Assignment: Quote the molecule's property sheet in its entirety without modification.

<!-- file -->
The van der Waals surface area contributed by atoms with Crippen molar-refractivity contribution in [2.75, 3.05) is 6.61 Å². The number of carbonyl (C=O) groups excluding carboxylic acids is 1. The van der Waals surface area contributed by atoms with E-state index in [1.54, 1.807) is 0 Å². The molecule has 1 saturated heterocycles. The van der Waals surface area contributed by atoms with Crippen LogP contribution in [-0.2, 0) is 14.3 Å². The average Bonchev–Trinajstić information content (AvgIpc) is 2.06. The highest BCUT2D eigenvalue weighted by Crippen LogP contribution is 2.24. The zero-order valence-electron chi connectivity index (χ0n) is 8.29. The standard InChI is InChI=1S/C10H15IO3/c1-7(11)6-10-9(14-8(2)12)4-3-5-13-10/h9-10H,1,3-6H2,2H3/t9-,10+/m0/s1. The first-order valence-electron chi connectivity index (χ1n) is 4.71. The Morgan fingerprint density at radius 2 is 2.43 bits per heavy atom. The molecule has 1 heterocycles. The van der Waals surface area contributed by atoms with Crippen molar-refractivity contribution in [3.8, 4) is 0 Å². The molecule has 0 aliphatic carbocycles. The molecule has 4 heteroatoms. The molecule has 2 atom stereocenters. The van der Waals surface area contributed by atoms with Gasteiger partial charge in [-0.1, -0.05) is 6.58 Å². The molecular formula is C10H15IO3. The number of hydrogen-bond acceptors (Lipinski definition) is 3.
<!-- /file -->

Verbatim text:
The van der Waals surface area contributed by atoms with Crippen molar-refractivity contribution in [2.75, 3.05) is 6.61 Å². The number of carbonyl (C=O) groups excluding carboxylic acids is 1. The van der Waals surface area contributed by atoms with E-state index in [1.54, 1.807) is 0 Å². The molecule has 1 saturated heterocycles. The van der Waals surface area contributed by atoms with Crippen LogP contribution in [-0.2, 0) is 14.3 Å². The average Bonchev–Trinajstić information content (AvgIpc) is 2.06. The highest BCUT2D eigenvalue weighted by Crippen LogP contribution is 2.24. The zero-order valence-electron chi connectivity index (χ0n) is 8.29. The standard InChI is InChI=1S/C10H15IO3/c1-7(11)6-10-9(14-8(2)12)4-3-5-13-10/h9-10H,1,3-6H2,2H3/t9-,10+/m0/s1. The first-order valence-electron chi connectivity index (χ1n) is 4.71. The Morgan fingerprint density at radius 2 is 2.43 bits per heavy atom. The molecule has 1 heterocycles. The van der Waals surface area contributed by atoms with Crippen molar-refractivity contribution in [3.8, 4) is 0 Å². The molecule has 0 aliphatic carbocycles. The molecule has 4 heteroatoms. The molecule has 2 atom stereocenters. The van der Waals surface area contributed by atoms with Gasteiger partial charge in [-0.1, -0.05) is 6.58 Å². The molecular formula is C10H15IO3. The number of hydrogen-bond acceptors (Lipinski definition) is 3.